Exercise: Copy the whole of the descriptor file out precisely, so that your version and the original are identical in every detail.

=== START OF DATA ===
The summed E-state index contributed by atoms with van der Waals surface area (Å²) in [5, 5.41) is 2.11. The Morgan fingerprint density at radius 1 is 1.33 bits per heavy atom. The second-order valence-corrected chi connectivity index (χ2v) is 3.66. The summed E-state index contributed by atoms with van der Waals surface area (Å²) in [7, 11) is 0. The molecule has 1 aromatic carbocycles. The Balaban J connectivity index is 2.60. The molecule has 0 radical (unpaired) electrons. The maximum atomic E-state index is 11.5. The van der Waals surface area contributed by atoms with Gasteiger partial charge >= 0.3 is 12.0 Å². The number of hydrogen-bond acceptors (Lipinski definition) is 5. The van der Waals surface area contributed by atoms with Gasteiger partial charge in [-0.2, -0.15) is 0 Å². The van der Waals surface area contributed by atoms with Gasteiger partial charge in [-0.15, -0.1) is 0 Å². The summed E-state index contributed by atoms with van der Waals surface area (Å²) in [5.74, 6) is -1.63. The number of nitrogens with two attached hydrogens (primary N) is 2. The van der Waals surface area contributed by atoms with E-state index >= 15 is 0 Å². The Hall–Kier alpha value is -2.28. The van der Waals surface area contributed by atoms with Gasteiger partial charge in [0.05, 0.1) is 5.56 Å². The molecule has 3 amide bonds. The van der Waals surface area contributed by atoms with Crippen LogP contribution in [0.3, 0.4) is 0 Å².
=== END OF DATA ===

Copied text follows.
The summed E-state index contributed by atoms with van der Waals surface area (Å²) in [5, 5.41) is 2.11. The Morgan fingerprint density at radius 1 is 1.33 bits per heavy atom. The second-order valence-corrected chi connectivity index (χ2v) is 3.66. The summed E-state index contributed by atoms with van der Waals surface area (Å²) in [7, 11) is 0. The molecule has 1 aromatic carbocycles. The Balaban J connectivity index is 2.60. The molecule has 0 radical (unpaired) electrons. The maximum atomic E-state index is 11.5. The van der Waals surface area contributed by atoms with Gasteiger partial charge >= 0.3 is 12.0 Å². The number of hydrogen-bond acceptors (Lipinski definition) is 5. The van der Waals surface area contributed by atoms with Gasteiger partial charge in [-0.2, -0.15) is 0 Å². The van der Waals surface area contributed by atoms with Gasteiger partial charge in [-0.15, -0.1) is 0 Å². The summed E-state index contributed by atoms with van der Waals surface area (Å²) in [5.74, 6) is -1.63. The number of nitrogens with two attached hydrogens (primary N) is 2. The van der Waals surface area contributed by atoms with E-state index >= 15 is 0 Å². The Hall–Kier alpha value is -2.28. The van der Waals surface area contributed by atoms with Gasteiger partial charge in [0.05, 0.1) is 5.56 Å². The molecule has 3 amide bonds. The van der Waals surface area contributed by atoms with Crippen LogP contribution in [0.3, 0.4) is 0 Å².